FASEHUN V. ADESIDA: On whether Wrongful Alienation of Land by a Family Member Makes the Offending Member a Trespasser

An insight into the decision of the Court of Appeal therein.

Courtesy: Moruff O. Balogun, Esq.

Citation: (2021) 4 NWLR PT. 1767 AT 514.

(For themselves and on behalf of members of Fayamoju, Lomuyike Ogunsuntokun and Osungbeni stocks of Olobun family of Ondo)
(For themselves and on behalf of members of Fawenlu stocks of Olobun family of Ondo)

Summary of fact

The appellants as plaintiffs sued the respondents seeking amongst others: a declaration that the Olobun Family members are jointly entitled to the Statutory Right of Occupancy in respect of a piece and/or parcel of landed property, situate at Otasora Street, Ondo: a declaration that the Olobun family members are jointly entitled to the statutory right of occupancy of the piece and/or parcel of land, being, lying and situate at Igo-Olobun, near Old Ondo/Okeigbo Road, Off Funbi Crescent, Ondo; injunction restraining the respondents, their agents, servants and/or privies from alienating the aforementioned landed property or dealing with them in any manner whatsoever, setting aside any sale or lease of or any part of the landed property by the respondents and N1,000,000.00 (One Million Naira) general damages for trespass committed by the respondents on the land.

At the conclusion of hearing, the court dismissed the appellants claims as regards reliefs 3rd, 4th and 5th and granted only reliefs 1 and 2 being declarations that the parties are jointly entitled to a statutory right of occupancy in respect of pieces of landed properly located at Otasoro street, Ondo and Igo-Olubun, near old Ondo Oke-lgbo road, off Funbi Fagun Crescent, Ondo which boundaries were pleaded and testified to.

Dissatisfied, the appellants appealed to the Court of Appeal.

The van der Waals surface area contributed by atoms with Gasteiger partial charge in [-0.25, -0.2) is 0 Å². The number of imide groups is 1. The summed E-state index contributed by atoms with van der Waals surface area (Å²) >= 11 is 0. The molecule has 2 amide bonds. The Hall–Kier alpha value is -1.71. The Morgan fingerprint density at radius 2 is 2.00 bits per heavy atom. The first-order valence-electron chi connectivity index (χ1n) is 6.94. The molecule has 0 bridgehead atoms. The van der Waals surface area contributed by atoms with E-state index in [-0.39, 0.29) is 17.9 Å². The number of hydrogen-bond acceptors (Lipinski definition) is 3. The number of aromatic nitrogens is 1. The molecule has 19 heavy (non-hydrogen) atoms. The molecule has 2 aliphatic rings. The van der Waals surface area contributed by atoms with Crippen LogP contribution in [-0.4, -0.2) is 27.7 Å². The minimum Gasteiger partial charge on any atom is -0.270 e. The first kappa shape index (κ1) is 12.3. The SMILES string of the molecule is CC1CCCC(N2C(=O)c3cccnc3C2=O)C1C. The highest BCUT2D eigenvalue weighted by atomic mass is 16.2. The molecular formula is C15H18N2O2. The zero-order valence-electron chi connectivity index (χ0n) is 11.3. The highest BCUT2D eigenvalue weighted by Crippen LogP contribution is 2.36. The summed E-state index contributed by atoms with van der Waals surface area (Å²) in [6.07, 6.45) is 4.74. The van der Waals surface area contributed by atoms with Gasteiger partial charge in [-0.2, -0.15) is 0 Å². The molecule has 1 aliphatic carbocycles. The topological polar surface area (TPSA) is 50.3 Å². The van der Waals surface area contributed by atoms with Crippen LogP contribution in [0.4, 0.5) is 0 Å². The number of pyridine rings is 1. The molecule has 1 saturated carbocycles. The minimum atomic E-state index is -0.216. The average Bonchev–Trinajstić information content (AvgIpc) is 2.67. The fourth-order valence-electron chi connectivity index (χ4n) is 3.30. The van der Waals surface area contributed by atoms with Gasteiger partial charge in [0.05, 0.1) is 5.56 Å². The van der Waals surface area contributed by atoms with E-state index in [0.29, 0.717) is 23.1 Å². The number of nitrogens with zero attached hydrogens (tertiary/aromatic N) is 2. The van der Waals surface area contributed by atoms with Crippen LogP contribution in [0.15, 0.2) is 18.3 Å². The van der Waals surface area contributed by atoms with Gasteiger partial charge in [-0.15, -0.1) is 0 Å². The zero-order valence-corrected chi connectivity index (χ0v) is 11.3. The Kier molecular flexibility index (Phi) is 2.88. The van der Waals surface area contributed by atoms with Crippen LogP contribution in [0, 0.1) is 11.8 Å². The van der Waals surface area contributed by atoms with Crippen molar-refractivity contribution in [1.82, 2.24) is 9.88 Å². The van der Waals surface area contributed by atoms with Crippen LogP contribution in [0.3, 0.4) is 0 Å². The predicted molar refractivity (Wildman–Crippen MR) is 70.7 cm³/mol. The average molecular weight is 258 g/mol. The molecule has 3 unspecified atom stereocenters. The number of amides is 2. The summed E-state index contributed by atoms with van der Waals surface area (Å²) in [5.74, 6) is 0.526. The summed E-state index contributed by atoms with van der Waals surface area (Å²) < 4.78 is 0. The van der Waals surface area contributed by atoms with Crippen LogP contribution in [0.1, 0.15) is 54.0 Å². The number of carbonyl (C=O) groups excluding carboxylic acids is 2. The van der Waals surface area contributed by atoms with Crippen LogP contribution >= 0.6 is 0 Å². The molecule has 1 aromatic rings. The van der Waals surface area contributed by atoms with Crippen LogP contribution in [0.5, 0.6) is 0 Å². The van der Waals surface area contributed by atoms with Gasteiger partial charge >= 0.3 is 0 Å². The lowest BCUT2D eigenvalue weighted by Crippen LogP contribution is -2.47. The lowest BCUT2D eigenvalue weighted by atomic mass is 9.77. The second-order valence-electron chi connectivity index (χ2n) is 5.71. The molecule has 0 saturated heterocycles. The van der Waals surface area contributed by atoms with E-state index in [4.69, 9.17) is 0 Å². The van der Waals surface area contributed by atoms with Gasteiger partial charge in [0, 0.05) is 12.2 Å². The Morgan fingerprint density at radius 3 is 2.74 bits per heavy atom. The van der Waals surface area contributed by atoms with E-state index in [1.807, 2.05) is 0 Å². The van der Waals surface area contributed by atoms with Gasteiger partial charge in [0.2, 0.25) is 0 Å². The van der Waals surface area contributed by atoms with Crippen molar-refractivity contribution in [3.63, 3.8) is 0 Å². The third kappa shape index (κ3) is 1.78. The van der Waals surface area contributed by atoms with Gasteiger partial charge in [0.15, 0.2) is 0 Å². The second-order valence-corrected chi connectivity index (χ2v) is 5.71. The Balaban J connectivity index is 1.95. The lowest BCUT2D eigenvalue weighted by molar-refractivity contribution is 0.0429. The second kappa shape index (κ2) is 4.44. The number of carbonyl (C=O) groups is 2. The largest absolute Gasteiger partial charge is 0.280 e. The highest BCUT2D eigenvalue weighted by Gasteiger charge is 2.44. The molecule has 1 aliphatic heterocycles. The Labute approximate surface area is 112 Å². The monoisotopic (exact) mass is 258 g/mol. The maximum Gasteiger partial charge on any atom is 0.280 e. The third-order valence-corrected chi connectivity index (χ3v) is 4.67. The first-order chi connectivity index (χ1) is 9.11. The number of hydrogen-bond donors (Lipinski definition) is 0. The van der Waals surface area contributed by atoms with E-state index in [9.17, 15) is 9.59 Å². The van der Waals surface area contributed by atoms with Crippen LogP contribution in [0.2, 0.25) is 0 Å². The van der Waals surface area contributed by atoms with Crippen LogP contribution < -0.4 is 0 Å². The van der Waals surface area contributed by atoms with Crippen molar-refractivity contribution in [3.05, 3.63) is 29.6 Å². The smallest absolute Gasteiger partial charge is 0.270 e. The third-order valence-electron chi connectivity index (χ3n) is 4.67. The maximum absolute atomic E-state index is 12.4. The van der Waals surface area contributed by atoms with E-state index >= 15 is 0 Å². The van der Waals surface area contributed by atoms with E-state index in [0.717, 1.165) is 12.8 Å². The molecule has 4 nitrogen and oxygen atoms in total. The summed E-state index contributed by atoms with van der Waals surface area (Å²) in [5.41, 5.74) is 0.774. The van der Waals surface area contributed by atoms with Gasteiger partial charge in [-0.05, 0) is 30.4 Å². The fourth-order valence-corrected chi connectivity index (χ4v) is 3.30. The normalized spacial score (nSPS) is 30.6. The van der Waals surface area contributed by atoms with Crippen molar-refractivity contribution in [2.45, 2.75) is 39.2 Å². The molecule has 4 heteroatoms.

The respondents raised a preliminary objection to the competence of the appeal. The fulcrum of the objection was that the Originating process was signed by a law firm and not a legal practitioner known to the Legal Practitioners’ Act.

Held: Unanimously dismissing the appeal.

The following issues were raised and determined by the Court of Appeal.

On whether wrongful alienation of land by a family member makes the offending member a trespasser-
The fact that a family member alienates wrongfully or dealt with the property by alienation, sale or lease or pledge without authorization of the heads or principal members of the family did not constitute the offending member into a trespasser in law where they are jointly in possession of the land. In the instant case, the appellants’ evidence revealed that both parties were members of the same family and made up of 6 stocks. The evidence in exhibit P1 tendered at the trial court and the evidence of PW1, exhibits D1, D2 and D3 (1-8) and the admission of DWI under cross examination justified the decision of the trial court that the property in dispute was truly a family property. The parties had a joint interest and possession thereof.

Per DANJUMA, J.C.A. paras B-E:
On the merit of the appeal, I do not find anything warranting the grant of the reliefs of damages for trespass nor injunction or any prohibitive remedy against the respondents at all even if the action was competently initiated.